Fun with shaders

After getting the debacle with my git repo fixed up, I decided to work on some shader stuff.  I’ve never made a shader before, so I started with some great tutorials Makin’ Stuff Look Good in Unity, a great series of tutorials for Unity devs.

I started out with the tutorial on Winston’s barrier from Overwatch and this is what I had:

Initial Fire Shield
Initial Fire Shield

It looked pretty cool, but wasn’t much different than the tutorial, and also the hex pattern looks far more sci-fi than fantasy RPG.  I made some modifications using temporary PNG assets that I reworked the RGB channels on and ended up with this:

Arcane Fire Shield
Arcane Fire Shield

Much better – arcane symbols work more nicely than the hexes.  Of course, this will be developed over some time to get a better effect, then slightly modified for different elements (there are 12 of them in the game).

Anyone following this at all might be asking: “why the heck are you working on shaders and effects when the game systems aren’t done yet?”  I think it’s a valid question.  Most blogs and books on game development seem to point to it being better to get functionality in, then make things look good.  There’s probably wisdom in that, and I’m sure it works for a lot of people – maybe most people.  But I thrive in chaos.  I also have a bit of the ADD.  And being a (semi-)solo developer, I have to really work on all of the things, so…  sometimes I jump around to not get bored or when I get stuck on something and want to revisit it later.  There’s nothing wrong with this.  Always find the work flow that works for you, rather than trying to fit yourself into the work flow you read or learned about.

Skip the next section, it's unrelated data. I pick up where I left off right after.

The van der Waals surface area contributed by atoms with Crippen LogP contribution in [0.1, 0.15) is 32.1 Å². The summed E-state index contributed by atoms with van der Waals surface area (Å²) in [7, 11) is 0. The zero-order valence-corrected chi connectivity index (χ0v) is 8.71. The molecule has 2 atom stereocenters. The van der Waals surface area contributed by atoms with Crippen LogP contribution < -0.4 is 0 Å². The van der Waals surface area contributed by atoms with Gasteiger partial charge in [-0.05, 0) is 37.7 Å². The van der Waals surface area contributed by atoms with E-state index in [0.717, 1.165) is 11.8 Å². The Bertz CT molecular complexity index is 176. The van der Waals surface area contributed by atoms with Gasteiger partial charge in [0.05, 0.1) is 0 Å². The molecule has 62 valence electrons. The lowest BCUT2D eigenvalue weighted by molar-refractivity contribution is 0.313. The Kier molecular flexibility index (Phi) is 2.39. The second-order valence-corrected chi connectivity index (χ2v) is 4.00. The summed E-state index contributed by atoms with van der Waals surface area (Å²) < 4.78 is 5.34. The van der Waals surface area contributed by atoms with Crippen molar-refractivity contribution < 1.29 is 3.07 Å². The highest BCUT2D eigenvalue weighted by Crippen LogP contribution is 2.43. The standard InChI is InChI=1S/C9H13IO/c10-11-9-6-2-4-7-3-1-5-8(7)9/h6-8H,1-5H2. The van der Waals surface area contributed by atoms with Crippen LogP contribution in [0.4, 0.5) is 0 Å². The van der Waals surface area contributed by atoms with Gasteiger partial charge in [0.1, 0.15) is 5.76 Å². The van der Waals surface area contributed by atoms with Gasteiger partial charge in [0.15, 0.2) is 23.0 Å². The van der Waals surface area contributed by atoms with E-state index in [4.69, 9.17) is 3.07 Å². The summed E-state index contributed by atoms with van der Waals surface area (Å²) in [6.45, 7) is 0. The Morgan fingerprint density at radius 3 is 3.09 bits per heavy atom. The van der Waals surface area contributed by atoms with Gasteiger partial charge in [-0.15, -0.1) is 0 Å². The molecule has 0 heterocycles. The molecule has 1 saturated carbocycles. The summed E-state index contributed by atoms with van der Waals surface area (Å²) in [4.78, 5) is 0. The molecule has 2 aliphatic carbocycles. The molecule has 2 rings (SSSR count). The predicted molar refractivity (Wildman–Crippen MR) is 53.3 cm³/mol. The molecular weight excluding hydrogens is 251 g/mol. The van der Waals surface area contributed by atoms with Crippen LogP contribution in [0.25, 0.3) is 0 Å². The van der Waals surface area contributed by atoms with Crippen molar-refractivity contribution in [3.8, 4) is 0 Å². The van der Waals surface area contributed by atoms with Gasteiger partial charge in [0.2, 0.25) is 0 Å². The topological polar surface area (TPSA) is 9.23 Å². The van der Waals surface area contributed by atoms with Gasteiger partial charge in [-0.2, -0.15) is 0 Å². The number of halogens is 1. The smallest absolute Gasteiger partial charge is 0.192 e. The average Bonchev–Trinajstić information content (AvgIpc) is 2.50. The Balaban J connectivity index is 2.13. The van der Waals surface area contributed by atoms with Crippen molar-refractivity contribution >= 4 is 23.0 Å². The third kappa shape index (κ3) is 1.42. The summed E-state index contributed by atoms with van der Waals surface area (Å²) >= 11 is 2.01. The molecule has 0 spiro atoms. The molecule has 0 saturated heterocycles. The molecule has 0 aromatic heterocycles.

Sometimes things just go wrong…

So, I lost 1-2 weeks of development time because I hosed up my git repository.  Anyone else ever do that?  Anyone?  *crickets*

Well, since the whole point of source control is to protect you from these things, clearly I did some very bad things.  Turns out it was a series of bad things.  First, I change my asset serialization to force text.  That part was fine, except then I had a failed merge and merge conflict markers got dumped into the files – which can’t happen with binary files.  At the same time, I was setting up LFS for binary files.  I’m not sure what I did wrong there, but LFS half-worked.  At some point files duplicated, went to LFS but then the pointers in the repo were overwritten by the original binary files.

At this point, I was hosed up good.  My repo was well over it’s limit, I couldn’t push anything (not that I wanted to), and was having a hard time finding a commit I could roll back to that was good.

Now, I have a working copy of my project.  But it doesn’t work for everybody, so something is still amiss.


At least it loads now, right?